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Skin Resistivity Value of Upper Trapezius Latent Trigger Points.

Skorupska E, Zawadziński J, Bednarek A, Samborski W - Biomed Res Int (2015)

Bottom Line: The SkR decrease of TrPs-positive sites as compared to TrPs-negative sites and the surrounding tissue was confirmed.However, no statistically significant difference in the SkR value occurred when all data were analyzed.SkR reactive changes at latent TrPs are possible but the results were not consistent with the previous study.

View Article: PubMed Central - PubMed

Affiliation: Department of Rheumatology and Rehabilitation, Poznan University of Medical Sciences, 28 Czerwca 1958r., 60-545 Poznań, Poland.

ABSTRACT

Introduction: The skin resistivity (SkR) measurement is commonly recommended for acupoints measurement, but for trigger points (TrPs) only one study is available. The purpose of the study was to evaluate SkR for latent TrPs compared to non-TrPs and the surrounding tissue.

Material and methods: Forty-two healthy volunteers with unilateral latent upper trapezius TrPs (12 men, 30 women) aged 21-23 (mean age: 22.1 ± 0.6 y) participated in the study. Keithley electrometer 610B was used for measuring SkR (Ag/AgCl self-adhesive, disposable ground electrode: 30 mm diameter). SkR was measured for latent TrPs and compared to opposite non-TrPs sites and the surrounding tissue.

Results: The SkR decrease of TrPs-positive sites as compared to TrPs-negative sites and the surrounding tissue was confirmed. However, no statistically significant difference in the SkR value occurred when all data were analyzed. The same was confirmed after gender division and for TrPs-positive subjects examined for referred pain and twitch response presence.

Conclusion: SkR reactive changes at latent TrPs are possible but the results were not consistent with the previous study. Thus, caution in applying SkR to latent TrPs isolation is recommended and its clinical use should not be encouraged yet. Further studies, especially on active TrPs, are yet required.

No MeSH data available.


Related in: MedlinePlus

Mean value of skin resistivity for TrPs-positive compared to the surrounding tissue (norm) after sex division.
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fig3: Mean value of skin resistivity for TrPs-positive compared to the surrounding tissue (norm) after sex division.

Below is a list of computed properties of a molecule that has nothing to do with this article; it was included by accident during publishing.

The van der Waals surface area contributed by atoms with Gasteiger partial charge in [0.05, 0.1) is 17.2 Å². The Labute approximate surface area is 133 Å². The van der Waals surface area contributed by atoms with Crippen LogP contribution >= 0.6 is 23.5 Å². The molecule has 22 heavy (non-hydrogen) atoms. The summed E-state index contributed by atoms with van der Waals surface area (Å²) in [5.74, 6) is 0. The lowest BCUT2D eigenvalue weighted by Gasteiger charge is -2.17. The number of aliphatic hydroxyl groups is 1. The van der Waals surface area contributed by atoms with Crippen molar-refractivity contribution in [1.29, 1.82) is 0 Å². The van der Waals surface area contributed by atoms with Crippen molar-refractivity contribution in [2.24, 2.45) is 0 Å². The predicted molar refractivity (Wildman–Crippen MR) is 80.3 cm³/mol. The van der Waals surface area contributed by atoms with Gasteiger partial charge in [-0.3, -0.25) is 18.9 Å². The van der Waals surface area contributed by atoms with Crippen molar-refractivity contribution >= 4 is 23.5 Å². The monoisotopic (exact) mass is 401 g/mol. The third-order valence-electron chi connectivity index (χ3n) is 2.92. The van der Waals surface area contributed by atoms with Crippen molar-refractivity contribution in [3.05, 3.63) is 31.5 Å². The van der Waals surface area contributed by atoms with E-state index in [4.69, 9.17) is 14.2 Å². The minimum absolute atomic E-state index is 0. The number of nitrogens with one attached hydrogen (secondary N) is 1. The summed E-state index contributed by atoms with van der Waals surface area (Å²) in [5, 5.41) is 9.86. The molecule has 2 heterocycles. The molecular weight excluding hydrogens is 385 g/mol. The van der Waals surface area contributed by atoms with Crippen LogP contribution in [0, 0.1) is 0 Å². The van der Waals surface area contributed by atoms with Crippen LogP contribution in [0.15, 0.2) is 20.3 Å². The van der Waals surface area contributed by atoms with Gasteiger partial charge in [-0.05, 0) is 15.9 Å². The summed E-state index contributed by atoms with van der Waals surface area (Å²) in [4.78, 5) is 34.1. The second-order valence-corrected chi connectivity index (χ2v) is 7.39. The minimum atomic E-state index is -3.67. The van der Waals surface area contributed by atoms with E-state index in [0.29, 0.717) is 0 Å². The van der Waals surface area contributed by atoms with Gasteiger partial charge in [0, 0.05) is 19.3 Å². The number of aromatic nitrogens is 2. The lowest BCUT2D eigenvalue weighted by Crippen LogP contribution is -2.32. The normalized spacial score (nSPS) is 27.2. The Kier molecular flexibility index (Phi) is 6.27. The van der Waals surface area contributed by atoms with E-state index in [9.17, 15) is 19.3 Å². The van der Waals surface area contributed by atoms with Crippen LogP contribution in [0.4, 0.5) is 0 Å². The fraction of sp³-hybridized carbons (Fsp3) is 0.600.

Mentions: After sex division, a contrary tendency of skin resistivity value was observed: among women, SkR decrease of TrPs sites compared to the surrounding tissue (norm), and for men, SkR increase for TrPs compared to norm (Figure 3). For both subgroups, the two-tailed t-tests confirmed no significant changes in skin resistivity between TrPs-positive to the surrounding tissue (norm) (women p = 0.07; men p = 0.56) and TrPs-negative (control) (women p = 0.23; men p = 0.34) after sex division. After rejecting markedly different values, the same tendency was confirmed.


Skin Resistivity Value of Upper Trapezius Latent Trigger Points.

Skorupska E, Zawadziński J, Bednarek A, Samborski W - Biomed Res Int (2015)

Mean value of skin resistivity for TrPs-positive compared to the surrounding tissue (norm) after sex division.
© Copyright Policy - open-access
Related In: Results  -  Collection

Show All Figures
getmorefigures.php?uid=PMC4491379&req=5

fig3: Mean value of skin resistivity for TrPs-positive compared to the surrounding tissue (norm) after sex division.
Mentions: After sex division, a contrary tendency of skin resistivity value was observed: among women, SkR decrease of TrPs sites compared to the surrounding tissue (norm), and for men, SkR increase for TrPs compared to norm (Figure 3). For both subgroups, the two-tailed t-tests confirmed no significant changes in skin resistivity between TrPs-positive to the surrounding tissue (norm) (women p = 0.07; men p = 0.56) and TrPs-negative (control) (women p = 0.23; men p = 0.34) after sex division. After rejecting markedly different values, the same tendency was confirmed.

Bottom Line: The SkR decrease of TrPs-positive sites as compared to TrPs-negative sites and the surrounding tissue was confirmed.However, no statistically significant difference in the SkR value occurred when all data were analyzed.SkR reactive changes at latent TrPs are possible but the results were not consistent with the previous study.

View Article: PubMed Central - PubMed

Affiliation: Department of Rheumatology and Rehabilitation, Poznan University of Medical Sciences, 28 Czerwca 1958r., 60-545 Poznań, Poland.

ABSTRACT

Introduction: The skin resistivity (SkR) measurement is commonly recommended for acupoints measurement, but for trigger points (TrPs) only one study is available. The purpose of the study was to evaluate SkR for latent TrPs compared to non-TrPs and the surrounding tissue.

Material and methods: Forty-two healthy volunteers with unilateral latent upper trapezius TrPs (12 men, 30 women) aged 21-23 (mean age: 22.1 ± 0.6 y) participated in the study. Keithley electrometer 610B was used for measuring SkR (Ag/AgCl self-adhesive, disposable ground electrode: 30 mm diameter). SkR was measured for latent TrPs and compared to opposite non-TrPs sites and the surrounding tissue.

Results: The SkR decrease of TrPs-positive sites as compared to TrPs-negative sites and the surrounding tissue was confirmed. However, no statistically significant difference in the SkR value occurred when all data were analyzed. The same was confirmed after gender division and for TrPs-positive subjects examined for referred pain and twitch response presence.

Conclusion: SkR reactive changes at latent TrPs are possible but the results were not consistent with the previous study. Thus, caution in applying SkR to latent TrPs isolation is recommended and its clinical use should not be encouraged yet. Further studies, especially on active TrPs, are yet required.

No MeSH data available.


Related in: MedlinePlus